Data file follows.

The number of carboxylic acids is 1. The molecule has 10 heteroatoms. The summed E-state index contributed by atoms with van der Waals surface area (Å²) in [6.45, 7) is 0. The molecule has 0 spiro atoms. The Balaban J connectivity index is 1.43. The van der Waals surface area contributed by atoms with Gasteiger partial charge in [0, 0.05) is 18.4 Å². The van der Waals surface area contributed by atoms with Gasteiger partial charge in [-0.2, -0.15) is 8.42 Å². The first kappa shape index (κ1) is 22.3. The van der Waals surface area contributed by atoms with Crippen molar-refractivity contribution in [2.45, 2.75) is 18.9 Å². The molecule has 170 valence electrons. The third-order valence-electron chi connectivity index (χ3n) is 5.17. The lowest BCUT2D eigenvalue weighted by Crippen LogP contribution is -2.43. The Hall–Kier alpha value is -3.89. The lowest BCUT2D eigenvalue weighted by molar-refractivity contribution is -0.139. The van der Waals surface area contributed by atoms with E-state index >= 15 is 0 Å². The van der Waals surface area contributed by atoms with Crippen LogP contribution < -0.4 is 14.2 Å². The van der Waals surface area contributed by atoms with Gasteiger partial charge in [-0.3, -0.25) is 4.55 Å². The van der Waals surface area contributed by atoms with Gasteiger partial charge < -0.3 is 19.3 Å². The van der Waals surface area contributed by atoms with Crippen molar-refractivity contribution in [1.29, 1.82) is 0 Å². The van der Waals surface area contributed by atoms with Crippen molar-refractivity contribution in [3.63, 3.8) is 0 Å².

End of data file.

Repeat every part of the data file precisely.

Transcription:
The number of carboxylic acids is 1. The molecule has 10 heteroatoms. The summed E-state index contributed by atoms with van der Waals surface area (Å²) in [6.45, 7) is 0. The molecule has 0 spiro atoms. The Balaban J connectivity index is 1.43. The van der Waals surface area contributed by atoms with Gasteiger partial charge in [0, 0.05) is 18.4 Å². The van der Waals surface area contributed by atoms with Gasteiger partial charge in [-0.2, -0.15) is 8.42 Å². The first kappa shape index (κ1) is 22.3. The van der Waals surface area contributed by atoms with Crippen molar-refractivity contribution in [2.45, 2.75) is 18.9 Å². The molecule has 170 valence electrons. The third-order valence-electron chi connectivity index (χ3n) is 5.17. The lowest BCUT2D eigenvalue weighted by Crippen LogP contribution is -2.43. The Hall–Kier alpha value is -3.89. The lowest BCUT2D eigenvalue weighted by molar-refractivity contribution is -0.139. The van der Waals surface area contributed by atoms with E-state index >= 15 is 0 Å². The van der Waals surface area contributed by atoms with Crippen LogP contribution < -0.4 is 14.2 Å². The van der Waals surface area contributed by atoms with Gasteiger partial charge in [-0.3, -0.25) is 4.55 Å². The van der Waals surface area contributed by atoms with Gasteiger partial charge < -0.3 is 19.3 Å². The van der Waals surface area contributed by atoms with Crippen molar-refractivity contribution in [1.29, 1.82) is 0 Å². The van der Waals surface area contributed by atoms with Crippen molar-refractivity contribution in [3.63, 3.8) is 0 Å².